Do you worry that everything is digital nowadays and wonder if future generations will have something to hold in their hands that we touched? Everything seems to be on-screen now. Handwritten letters are rare, postcards almost non-existent and official documents are filed online. Perhaps, if I make enough of these jelly printed envelopes, I’ll fill them with letters and send them out.
When Bill went travelling he diligently wrote a letter to his parents once a month or thereabouts, all of which his mother kept to hand back to him when he arrived home and occasionally he flicks through them and revives a distant memory. Now, our children update us from far flung places by Facebook, which is instant but fleeting and will doubtless float off in the ether, lost to us all. Photos are stored on computers that crash or on free cloud storage with no guarantee of permanency and I have a pile of cine film, VHS tapes, cassette tapes and floppy disks loaded with memories but now unreadable.
I was pondering all this as I replaced some of the way mark discs (for the public footpaths and bridleways) around the farm that have faded or mysteriously disappeared. I went past the flowering violets, primroses and cowslips and lichen on bare branches along a track that has been walked for hundreds of years and wondered how many people had walked along and noticed the same things, watched the seasons roll past and trees grow from tiny acorns to spreading oak trees. Almost imperceptible daily changes that we take for granted and yet add up to massive change over the years. So, of course we don’t mark or record it and the memory of how it used to be disappears.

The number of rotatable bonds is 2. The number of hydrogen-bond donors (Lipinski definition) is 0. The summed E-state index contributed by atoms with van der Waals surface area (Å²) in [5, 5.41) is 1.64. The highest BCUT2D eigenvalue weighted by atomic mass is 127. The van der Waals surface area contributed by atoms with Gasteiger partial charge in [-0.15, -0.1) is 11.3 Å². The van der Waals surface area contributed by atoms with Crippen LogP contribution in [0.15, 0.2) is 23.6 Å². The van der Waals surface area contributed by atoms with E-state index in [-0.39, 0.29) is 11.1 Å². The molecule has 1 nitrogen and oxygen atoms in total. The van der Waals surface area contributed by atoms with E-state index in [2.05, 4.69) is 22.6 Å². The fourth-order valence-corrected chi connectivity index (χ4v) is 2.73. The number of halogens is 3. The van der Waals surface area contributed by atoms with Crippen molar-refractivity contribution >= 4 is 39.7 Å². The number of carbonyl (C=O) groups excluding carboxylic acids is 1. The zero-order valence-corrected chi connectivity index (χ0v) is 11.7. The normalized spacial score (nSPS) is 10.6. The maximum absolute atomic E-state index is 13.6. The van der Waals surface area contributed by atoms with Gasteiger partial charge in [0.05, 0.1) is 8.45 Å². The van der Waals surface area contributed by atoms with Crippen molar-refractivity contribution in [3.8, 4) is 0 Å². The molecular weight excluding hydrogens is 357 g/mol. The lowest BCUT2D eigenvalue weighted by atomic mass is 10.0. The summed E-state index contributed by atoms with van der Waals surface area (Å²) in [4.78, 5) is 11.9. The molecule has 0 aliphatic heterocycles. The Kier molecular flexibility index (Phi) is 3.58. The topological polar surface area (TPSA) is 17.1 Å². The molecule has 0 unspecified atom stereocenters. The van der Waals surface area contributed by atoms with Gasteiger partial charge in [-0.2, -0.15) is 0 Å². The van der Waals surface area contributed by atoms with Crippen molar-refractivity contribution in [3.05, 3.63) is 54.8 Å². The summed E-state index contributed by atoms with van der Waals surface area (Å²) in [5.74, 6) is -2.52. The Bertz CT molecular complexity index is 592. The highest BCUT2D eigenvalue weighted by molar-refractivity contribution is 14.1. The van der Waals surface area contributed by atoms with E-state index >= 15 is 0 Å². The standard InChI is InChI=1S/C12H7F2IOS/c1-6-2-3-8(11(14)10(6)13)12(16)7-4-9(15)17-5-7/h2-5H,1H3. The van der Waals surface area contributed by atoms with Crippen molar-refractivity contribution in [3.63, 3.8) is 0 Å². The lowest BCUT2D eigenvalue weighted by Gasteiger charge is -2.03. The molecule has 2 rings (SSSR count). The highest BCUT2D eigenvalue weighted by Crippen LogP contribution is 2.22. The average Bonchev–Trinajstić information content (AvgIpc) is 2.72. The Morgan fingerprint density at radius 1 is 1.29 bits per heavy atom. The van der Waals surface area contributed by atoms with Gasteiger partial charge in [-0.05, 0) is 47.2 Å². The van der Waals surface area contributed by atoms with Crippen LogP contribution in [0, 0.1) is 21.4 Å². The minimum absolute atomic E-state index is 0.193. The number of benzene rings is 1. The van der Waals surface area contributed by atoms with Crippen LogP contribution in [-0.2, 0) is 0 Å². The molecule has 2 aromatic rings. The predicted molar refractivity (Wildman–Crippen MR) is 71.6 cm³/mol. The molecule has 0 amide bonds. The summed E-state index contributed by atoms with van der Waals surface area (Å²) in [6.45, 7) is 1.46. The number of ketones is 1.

On the way I stuffed a few bits and pieces in my pockets – leaves, feathers and flowers (though I ate the violets) and used them to make jelly prints that I folded into little books as a permanent memory.
One of them is a snake book, which unfolds rather like a walk and the other has pockets in which to tuck collected things or perhaps photographs (if I get them printed) and an unfolding narrative of the walk in the back.
An evening spent in frivolous creativeness. Because sometimes it’s good to have something to hold. A reminder of how it is today, because it’s bound to change in the future. Though obviously only for me because my children will almost certainly throw them out, which I completely understand (I would do the same).
How do you store your experiences and memories for future generations? Does it really matter?